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Fragrant LilacSyringa vulgaris

  • Fragrant Lilac bush - Syringa vulgaris
  • Fragrant Lilac - Syringa vulgaris
  • Fragrant Lilac - Syringa vulgaris
The lilac is a deciduous, multi-stemmed shrub with an irregular, rounded outline. It is fast growing when young, but slows to about one foot a year with age. The stems are dark gray to gray-brown, and the wood is strong. The leaves are dark green to blue-green above and pale green below. In shades of lilac, light purple, or lavender, the clusters of four petal flowers bloom in April or May. They are extremely fragrant, While the lilac grows best in sunny sites, it will not tolerate hot, humid conditions. It prefers well drained, moist soil with a neutral or slightly alkaline pH. The soil can be supplemented with peat or leaf mold. Old flowers should be removed as soon as they fade. The best time to prune lilacs is just flowering. It is preferable to prune the shrub to emphasize medium-aged wood, which will produce good blooms and still lend good size to the plant. To do this, remove one-third of the oldest stems at ground level every year. At the same time, any corrective pruning, such as removing conflicting branches or sucker growth can be done. Older lilacs that are a major landscape feature can be pruned as small multiple-branched trees, removing sucker growth and emphasizing a few large, old trunks. The shrub also can be trimmed into a single stemmed tree. Overgrown lilacs can be cut to within a few inches of the ground. Within 3-4 years, they will flower again, For a hedge, plant about 3-4 feet apart depending upon the mature height.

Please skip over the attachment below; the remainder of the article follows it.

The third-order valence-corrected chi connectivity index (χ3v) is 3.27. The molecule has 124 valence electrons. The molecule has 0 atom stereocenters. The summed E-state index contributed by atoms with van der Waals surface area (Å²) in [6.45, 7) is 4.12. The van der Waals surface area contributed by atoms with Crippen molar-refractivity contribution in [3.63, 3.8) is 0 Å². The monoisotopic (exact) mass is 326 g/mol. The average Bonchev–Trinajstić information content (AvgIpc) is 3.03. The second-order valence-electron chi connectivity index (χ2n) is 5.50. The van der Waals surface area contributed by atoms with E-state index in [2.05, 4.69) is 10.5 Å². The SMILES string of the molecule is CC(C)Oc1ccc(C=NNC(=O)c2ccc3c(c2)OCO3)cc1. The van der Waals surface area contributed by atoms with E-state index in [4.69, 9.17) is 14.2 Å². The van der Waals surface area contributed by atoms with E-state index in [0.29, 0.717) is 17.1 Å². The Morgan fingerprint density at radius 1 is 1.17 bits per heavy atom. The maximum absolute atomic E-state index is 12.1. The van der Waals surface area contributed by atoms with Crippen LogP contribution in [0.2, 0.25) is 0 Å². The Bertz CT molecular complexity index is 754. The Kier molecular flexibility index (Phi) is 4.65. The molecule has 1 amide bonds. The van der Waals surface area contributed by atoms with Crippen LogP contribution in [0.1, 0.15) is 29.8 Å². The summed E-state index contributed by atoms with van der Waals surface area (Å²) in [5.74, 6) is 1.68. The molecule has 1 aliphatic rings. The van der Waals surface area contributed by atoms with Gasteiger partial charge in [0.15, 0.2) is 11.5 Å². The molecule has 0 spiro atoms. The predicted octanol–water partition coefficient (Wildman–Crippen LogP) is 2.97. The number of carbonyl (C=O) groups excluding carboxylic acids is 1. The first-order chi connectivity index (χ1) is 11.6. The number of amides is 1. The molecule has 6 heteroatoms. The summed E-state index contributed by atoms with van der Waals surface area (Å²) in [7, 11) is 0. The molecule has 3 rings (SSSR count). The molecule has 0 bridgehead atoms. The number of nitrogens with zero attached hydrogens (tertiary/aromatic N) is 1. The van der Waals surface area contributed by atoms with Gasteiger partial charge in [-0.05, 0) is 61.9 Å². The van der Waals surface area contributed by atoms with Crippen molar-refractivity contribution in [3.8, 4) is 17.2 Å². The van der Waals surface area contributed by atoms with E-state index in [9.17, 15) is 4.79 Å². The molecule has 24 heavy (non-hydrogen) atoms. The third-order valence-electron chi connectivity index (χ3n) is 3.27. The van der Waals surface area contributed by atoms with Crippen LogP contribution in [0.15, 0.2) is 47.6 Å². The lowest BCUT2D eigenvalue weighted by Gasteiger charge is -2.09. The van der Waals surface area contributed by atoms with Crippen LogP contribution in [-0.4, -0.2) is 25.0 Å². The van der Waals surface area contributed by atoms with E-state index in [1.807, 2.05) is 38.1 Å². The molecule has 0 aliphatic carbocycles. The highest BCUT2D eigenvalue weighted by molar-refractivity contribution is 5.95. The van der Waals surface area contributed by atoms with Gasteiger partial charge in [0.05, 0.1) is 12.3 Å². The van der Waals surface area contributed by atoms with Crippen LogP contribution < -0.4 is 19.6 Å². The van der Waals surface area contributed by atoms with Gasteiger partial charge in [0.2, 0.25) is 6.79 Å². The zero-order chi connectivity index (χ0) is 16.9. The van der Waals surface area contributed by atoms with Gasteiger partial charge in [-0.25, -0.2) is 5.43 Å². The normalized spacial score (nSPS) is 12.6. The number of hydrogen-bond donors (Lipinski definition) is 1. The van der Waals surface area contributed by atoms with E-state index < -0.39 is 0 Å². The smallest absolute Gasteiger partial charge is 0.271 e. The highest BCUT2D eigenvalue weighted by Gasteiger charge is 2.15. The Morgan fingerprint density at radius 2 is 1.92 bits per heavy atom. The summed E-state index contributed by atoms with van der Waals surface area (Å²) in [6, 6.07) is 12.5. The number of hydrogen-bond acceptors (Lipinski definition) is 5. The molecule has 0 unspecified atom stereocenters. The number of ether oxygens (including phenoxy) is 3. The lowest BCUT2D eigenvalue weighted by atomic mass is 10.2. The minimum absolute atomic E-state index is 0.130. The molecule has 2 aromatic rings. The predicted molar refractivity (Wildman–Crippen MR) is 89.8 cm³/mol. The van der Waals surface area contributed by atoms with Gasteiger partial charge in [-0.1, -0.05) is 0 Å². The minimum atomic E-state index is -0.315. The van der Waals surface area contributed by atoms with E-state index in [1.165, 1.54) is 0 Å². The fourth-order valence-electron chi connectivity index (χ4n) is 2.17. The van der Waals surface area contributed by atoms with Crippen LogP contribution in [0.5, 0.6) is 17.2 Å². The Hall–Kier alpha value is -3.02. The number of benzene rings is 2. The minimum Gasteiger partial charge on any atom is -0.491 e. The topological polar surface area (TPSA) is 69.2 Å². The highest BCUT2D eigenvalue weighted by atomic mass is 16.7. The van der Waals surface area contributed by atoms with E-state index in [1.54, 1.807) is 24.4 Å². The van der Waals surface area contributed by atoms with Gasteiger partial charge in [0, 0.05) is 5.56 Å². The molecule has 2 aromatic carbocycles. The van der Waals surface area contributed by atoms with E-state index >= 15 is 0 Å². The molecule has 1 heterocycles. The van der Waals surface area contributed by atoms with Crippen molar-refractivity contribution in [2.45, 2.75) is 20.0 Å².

Hardiness Zones

The fragrant lilac can be expected to grow in Hardiness Zones 3–7. View Map

Tree Type

Mature Size

The fragrant lilac grows to a height of 8–15' and a spread of 6–12' at maturity.

Growth Speed Medium Growth Rate

This shrub grows at a medium rate, with height increases of 13–24" per year.

Sun Preference

Full sun and partial shade are best for this shrub, meaning it prefers a minimum of 4 hours of direct, unfiltered sunlight each day.

Soil Preference

The fragrant lilac grows well in acidic, alkaline, moist, sandy and well-drained soils.


This shrub:
  • Produces very fragrant, light purple, ½" florets borne in 4–8" panicles usually in pairs on previous year's growth.
  • Blooms in April or May.
  • Features simple, ovate leaves that are dark green to bluish-green in color and 2–5" long.
  • Grows in a rounded shape.
  • Should be planted 3-4' apart for a hedge.
  • Will not tolerate hot, humid conditions.
  • Can be pruned into a single-stemmed or multi-stemmed tree.

Wildlife Value

Lilacs attract butterflies, provide caterpillar food and offer cover for birds and butterflies.


The common lilac is a native of southeastern Europe. Lilac is an old English word that has its roots in the Arabic word layak and the Persian word nilak, from nil meaning "blue." The genus name syringa means "tube" in Greek which refers to the individual flower shape. It has been cultivated since 1563. Hundreds of cultivars have been developed since that time. The French hybrids are cultivars of the common lilac. The "French" comes from Victor Lemoine, whose nursery in France produced a great many of these hybrids. Purple lilacs signify the first emotions of love while white lilacs symbolize modesty, purity and youth.